Recent research from Shopper Intelligence shows shopper behaviour is evolving in the Covid-19 landscape, two months on from initial lockdown measures. While the ‘Big Shop’ with its accompanying higher basket spend continues to dominate, ‘Top Ups’ are on the rise again. To highlight how shoppers’ expectations have been dramatically reframed, Satisfaction scores have risen during the Covid-19 crisis (a statistically significant +4% points rise in Satisfaction) compared to pre-Covid-19 scores.iv

Post Covid-19, it will come to pass, these expectations will realign, customers will value more emotionally engaging purchasing experiences. The challenge for retailers and brands is to anticipate and meet these needs.


Innovative retailers, brands and service providers are getting to market with new experiences every day. Many restaurants and bars have pivoted during lockdown to offer their products in kit-forms such as ‘cook at home’ and ‘mix at home’ kits. They have proven popular among people who are not only missing their favourite burgers, pizzas, or cocktails, but also those consumers who are seeking an experience that goes beyond ordering a prepared, cooked meal, such as Box Burger or Uno Pizza via or your favourite “Quarantini” cocktail.
Monkey Shoulder, the premium whisky, has launched a free door-to-door cocktail delivery service in partnership with some of Sydney’s most exciting venues. Launched on World Cocktail Day (13th of May), with Australia’s Largest Cocktail Mixer Truck, delivering cocktails direct from a number of premium cocktail bars. vi

Not to be outdone supermarkets are also getting creative by using virtual platforms to connect with consumers. Seattle-based PCC Community Markets is hosting online cooking demonstrations through the Zoom platform for $25 per class. The one-hour classes give shoppers the opportunity to enter inside instructors’ home kitchens and learn tips and tricks for certain dishes or types of food. Recipes are shared in advance so students can gather the ingredients, prepare questions, and follow along.


Social (media) shopping, enabled by Augmented Reality, which was already in growth pre-Covid-19, has gone from strength to strength. Each day more than one-third of all UK digital audiences are interacting with Augmented Reality (AR) in just one social media app – Snapchat. When it comes to younger audiences that number rises to 78%. 31% of UK and US young shoppers are enjoying using AR within their purchase decision-making vii.
Under Covid-19, social shopping has become shopping for many, with the moment of choice moving from the store (real or virtual) to the home.

Italian make-up brand We Make-Up leveraged Facebook Augmented Reality Ads to try on different shades of liquid lipstick through a face filter viii.

Ralph Lauren worked with Snapchat AR Lenses and Snap Ads to provide users a gamified way to experience the brand’s products. This yielded a 19% attributable lift in sales ix.

Saudi youth clothing brand Nisnass also leveraged Snapchat’s AR ad capabilities to deliver a 40% lift in profitability in ROI. x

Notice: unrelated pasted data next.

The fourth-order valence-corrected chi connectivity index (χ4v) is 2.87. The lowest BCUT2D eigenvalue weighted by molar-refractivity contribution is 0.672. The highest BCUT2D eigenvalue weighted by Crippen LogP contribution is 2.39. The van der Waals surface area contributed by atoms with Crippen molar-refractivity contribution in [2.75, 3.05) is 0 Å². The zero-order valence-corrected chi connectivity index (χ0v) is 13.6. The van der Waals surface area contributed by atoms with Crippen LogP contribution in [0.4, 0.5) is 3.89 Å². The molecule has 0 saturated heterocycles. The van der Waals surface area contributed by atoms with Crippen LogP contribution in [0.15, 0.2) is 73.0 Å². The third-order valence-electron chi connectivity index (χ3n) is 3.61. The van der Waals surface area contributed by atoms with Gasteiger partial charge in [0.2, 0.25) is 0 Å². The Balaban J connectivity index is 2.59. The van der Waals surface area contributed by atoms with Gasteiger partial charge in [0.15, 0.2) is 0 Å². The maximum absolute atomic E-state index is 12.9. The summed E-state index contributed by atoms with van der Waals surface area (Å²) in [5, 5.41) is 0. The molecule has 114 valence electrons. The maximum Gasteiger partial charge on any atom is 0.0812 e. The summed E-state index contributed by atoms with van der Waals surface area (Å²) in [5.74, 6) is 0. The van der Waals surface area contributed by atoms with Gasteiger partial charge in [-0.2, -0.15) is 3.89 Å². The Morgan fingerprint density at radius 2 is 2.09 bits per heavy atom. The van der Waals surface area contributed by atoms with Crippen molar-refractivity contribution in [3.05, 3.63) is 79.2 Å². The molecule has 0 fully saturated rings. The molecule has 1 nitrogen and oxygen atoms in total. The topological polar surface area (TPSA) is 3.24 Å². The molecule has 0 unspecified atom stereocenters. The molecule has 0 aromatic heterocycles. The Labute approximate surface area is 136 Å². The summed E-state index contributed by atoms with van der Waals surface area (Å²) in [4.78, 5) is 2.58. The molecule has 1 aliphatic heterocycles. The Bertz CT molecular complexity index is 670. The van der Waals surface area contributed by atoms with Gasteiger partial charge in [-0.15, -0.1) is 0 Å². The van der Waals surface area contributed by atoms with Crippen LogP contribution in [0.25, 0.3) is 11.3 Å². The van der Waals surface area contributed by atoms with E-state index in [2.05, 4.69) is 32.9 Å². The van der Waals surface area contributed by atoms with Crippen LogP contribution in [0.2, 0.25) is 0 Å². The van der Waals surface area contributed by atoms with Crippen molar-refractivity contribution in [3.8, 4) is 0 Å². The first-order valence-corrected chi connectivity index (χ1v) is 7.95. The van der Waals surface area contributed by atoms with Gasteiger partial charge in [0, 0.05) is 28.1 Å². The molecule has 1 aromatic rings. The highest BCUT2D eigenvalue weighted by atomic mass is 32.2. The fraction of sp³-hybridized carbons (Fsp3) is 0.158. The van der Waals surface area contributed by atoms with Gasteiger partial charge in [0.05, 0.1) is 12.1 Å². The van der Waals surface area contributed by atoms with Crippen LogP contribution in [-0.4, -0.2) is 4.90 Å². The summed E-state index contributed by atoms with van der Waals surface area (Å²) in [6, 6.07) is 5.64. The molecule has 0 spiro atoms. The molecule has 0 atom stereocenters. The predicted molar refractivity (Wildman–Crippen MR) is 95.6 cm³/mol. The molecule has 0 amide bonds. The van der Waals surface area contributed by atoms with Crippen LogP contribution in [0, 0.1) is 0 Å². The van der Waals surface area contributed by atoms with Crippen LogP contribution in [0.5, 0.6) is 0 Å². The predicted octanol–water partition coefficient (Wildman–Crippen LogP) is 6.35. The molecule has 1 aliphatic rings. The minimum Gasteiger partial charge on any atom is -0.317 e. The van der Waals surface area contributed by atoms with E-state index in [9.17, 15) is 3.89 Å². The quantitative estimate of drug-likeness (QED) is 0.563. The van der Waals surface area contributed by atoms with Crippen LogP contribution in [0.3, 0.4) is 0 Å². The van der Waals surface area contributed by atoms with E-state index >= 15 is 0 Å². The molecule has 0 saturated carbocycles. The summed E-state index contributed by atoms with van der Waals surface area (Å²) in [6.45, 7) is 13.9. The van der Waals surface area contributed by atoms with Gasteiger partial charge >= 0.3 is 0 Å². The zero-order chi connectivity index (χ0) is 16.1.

In early 2020, fashion brand Burberry partnered with Google to incorporate an AR experience directly within mobile search results. xi


Unable to get to the shops? There’s probably an app for to help you.

More and more retailers and brands are enabling customers to virtually try before they buy, from personal beauty products to clothing and shoes as well as household furniture and decoration. A retail trend that will be accelerated by Covid-19. A great example is the rise of Stich Fix, the online personal styling service that uses recommendation algorithms and data science to personalize clothing items based on size, budget and style. The company was founded in 2011 and had an initial public offering in 2017 with a valuation of $1.6 billion.

Others to leverage this trend are ModiFace, a technology app that includes live 3D makeup simulation, live anti-aging/skin-care simulation, and hair style and colour simulation. ModiFace’s technology currently powers augmented reality experiences for brands including Armani, L’Oréal Professionnel, and Samsung.

IKEA’s augmented reality (AR) application allows customers to test IKEA’s products in real time through Apple iOS 11’s ARKit technology. The app automatically scales products, based on room dimensions, with 98% accuracy according to the company.

The Dulux Visualizer app lets you see your room live in any colour before you paint it. The App gives you an instant, realistic impression of how your room could look, enabling customers to easily choose paint colours that complement their home.

Jenzy launched a new foot-sizing and eCommerce app that makes it easy to buy perfectly fitted shoes for young children online. Jenzy recommends the best shoes for your child based on their stage of development and matches your child’s foot to the best size in each pair of shoes. They promise to ‘send the perfect size, every time’ xii.